Diaspora remittances represented 34% of Haiti's GDP in 2017

Posted by AP on Saturday, January 27, 2018 Under: Economy
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Family remittances to 17 Latin American and the Caribbean countries grew over eight percent from 2016 to 2017, reaching US$75 billion and, in the case of Haiti, represent 34 percent of gross domestic product (GDP), according to a report published on Wednesday by the Inter-American Dialogue.

This increase is substantial and far exceeds the World Bank’s forecast 1.2 percent economic growth for the entire region. In terms of scale, remittance growth has been nearly as large as export growth (nine percent) in 2017.


Growth in remittances is being driven predominantly by migration patterns in countries such as Haiti, the Dominican Republic, Guatemala, Honduras, El Salvador, and Colombia, which represent 45 percent of flows in remittances and experienced growth of over ten percent last year. In fact, for Central America and the Caribbean, the projected 3.5 percent economic growth for these countries is due largely to the combined 15 percent increase in remittances.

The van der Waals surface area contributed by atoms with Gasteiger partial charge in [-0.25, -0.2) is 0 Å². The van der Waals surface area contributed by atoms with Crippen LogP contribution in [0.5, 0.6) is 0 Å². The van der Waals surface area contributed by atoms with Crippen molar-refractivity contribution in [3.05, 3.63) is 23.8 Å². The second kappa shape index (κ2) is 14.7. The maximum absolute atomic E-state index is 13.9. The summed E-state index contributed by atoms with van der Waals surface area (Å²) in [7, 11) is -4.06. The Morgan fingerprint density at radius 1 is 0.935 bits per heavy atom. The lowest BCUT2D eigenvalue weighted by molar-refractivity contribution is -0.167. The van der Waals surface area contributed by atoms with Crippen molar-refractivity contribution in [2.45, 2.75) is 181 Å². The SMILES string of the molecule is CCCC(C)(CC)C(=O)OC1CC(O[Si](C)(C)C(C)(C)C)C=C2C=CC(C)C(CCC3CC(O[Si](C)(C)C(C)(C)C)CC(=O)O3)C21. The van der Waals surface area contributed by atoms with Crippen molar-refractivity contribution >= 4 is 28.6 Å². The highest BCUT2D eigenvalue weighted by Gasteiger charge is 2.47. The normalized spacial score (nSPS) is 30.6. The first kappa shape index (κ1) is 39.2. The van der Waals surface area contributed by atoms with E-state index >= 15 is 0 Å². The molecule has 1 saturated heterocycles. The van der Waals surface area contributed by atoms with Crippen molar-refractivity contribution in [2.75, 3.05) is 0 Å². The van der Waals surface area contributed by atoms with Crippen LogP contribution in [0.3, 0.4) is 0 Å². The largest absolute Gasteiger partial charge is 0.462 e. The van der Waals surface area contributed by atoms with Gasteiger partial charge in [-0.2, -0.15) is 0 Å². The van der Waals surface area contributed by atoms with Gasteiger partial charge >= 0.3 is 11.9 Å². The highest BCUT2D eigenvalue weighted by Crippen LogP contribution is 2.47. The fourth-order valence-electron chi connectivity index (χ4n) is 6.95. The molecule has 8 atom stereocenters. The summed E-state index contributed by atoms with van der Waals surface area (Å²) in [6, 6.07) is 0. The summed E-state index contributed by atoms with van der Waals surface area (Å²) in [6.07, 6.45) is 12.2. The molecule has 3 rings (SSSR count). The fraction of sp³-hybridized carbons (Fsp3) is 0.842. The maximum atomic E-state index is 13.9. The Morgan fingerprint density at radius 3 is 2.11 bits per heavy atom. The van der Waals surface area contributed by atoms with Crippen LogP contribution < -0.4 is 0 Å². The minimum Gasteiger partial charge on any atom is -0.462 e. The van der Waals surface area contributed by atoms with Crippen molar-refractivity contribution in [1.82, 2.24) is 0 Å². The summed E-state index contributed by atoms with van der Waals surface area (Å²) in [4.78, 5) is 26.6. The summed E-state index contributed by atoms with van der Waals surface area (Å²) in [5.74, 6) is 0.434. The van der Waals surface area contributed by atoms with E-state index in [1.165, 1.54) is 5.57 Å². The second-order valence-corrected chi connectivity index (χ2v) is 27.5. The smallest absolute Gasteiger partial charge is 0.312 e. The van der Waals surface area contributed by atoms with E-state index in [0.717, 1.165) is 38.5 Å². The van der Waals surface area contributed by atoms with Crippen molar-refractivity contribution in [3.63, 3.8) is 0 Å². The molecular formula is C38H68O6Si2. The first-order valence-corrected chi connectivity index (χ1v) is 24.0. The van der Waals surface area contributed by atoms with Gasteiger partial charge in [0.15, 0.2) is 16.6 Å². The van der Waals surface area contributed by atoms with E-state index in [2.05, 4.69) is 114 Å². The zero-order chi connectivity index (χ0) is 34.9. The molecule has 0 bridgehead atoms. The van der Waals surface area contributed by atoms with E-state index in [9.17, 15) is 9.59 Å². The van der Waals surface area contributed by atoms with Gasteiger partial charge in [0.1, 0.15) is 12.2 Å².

Other drivers of remittance growth include the continued demand for foreign labour in the United States economy, and to a lesser extent the dollar devaluations in countries like Mexico, the Dominican Republic, and Costa Rica.

According to Manuel Orozco, director of migration, author of the report, the amount of money transferred will continue to have important effects on Latin American and Caribbean countries, noting that these transfers, for ten out of 17 countries, represent at least five percent of their GDP.

In addition to Haiti at 33.6 percent, other major remittances contributions to regional GDP include Dominican Republic (7.8 percent); Guatemala (11.5 percent); Honduras (19.5 percent); Jamaica (16.7 percent); and Nicaragua (10.2 percent).

In : Economy 



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